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Remembering the Pentagon March (1967)

Bill Ramsey sent this account of his participation in the Pentagon March after seeing the photos on this website.

Dear Jo:
Thanks for your pictures and narrative. This was my first demonstration of any kind. I was 19 and a sophomore at the very conservative High Point College in NC. I rode up to DC overnight on Friday night with a man I had met through work with VISTA. He had just turned in his draft card and marched with those who had done the same. He encouraged me to march with others, because he thought that the draft resisters' contingent would be laced with FBI informants and that I might have a file opened on me.
So a march among so many as the lone participant from High Point College. By happenstance I was among those who reached the steps of the Pentagon first, after the leaders had been arrested attempting to surround the Pentagon. On the steps I saw people attempt to crawl through the lines of solders, only be turned back when they were cut with bayonets. Others attempted to occupy space further up the steps to the side and they were clubbed as they refused to end their sit-in. Others placed flowers in the gun barrels.
After a while, I became frightened and climbed an embankment and began to hitch-hike on S I-95. A man picked me up and I asked how far south he was going. He said to Camp LaJeune and asked if I had been at the demonstration. Assuming he was a Marine, I nervously said yes. He said, "I was there too. We got to stop this war," and confirmed that he was a Marine with orders to Vietnam. He let me off on the toll road between Richmond and Petersburg as he headed on to Camp Lejeune.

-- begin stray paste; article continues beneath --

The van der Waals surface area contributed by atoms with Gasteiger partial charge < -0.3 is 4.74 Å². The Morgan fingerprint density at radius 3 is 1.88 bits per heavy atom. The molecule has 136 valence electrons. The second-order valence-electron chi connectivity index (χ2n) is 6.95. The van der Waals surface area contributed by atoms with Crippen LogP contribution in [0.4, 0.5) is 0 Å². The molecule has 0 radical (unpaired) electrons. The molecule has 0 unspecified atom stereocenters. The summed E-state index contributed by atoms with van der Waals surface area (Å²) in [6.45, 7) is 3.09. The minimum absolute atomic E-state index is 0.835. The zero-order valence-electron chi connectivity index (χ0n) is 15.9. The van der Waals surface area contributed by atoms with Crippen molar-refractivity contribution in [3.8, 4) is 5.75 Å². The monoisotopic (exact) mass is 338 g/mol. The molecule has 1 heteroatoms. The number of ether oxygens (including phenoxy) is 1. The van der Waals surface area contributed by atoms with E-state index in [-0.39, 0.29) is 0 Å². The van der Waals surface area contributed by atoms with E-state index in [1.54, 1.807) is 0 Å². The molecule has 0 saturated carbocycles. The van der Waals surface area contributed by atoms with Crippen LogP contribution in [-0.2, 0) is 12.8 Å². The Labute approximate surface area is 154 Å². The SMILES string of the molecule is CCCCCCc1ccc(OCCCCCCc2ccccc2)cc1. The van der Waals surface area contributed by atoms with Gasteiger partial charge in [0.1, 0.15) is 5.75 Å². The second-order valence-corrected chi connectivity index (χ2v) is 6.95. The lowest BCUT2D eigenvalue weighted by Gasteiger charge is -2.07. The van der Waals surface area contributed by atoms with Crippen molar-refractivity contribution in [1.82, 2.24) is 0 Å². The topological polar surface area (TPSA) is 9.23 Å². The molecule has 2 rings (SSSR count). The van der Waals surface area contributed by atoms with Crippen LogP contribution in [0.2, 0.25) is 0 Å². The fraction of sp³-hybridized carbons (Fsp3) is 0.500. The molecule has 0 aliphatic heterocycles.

I stuck out my thumb and was picked up by a VA State Patrolman. I attempted to remove the anti-war buttons from my coat, but missed one. He told me it was illegal to hitch-hike on the toll road and then noticed the remaining button. "So that's where you were," he said and began to lecture me about how wrong I was about the war and disloyal to be demonstrating against it. He drove me around on back country roads for about 30 minutes, stopped the car, and ordered me to get out the car. I looked around... there were only corn fields. I asked to tell me where I was and he refused. I got out of the car, and slammed the door in youthful anger. He jumped out of the car, and grabbed me by the collar and pulled out his club and backed me up on the front hood of the car. He said, "Go back and close the door softly." I did. Then he pulled off.
I walked for hours and finally reached Petersburg and got a room for $2.50. I slept a few hours and then hitch-hiked to High Point College. I was interviewed by the school paper, as the first student to participate in an anti-war march. My fraternity brothers, harassed me and eventually expelled me from the "brotherhood."
I many ways I never returned from the March on the Pentagon. I became a student anti-war activist throughout undergraduate and Duke Divinity School, gathering courage from others that I did not have that evening on the steps of the Pentagon. I became a draft resister and war tax resister. I worked for 21 years for the American Friends Service Committee, and now coordinate an independent association of human rights activists in St. Louis. Our office is the hub of the present anti-war movement.
Thanks for reminding me of all this and for taking the time to read it.

Bill Ramsey

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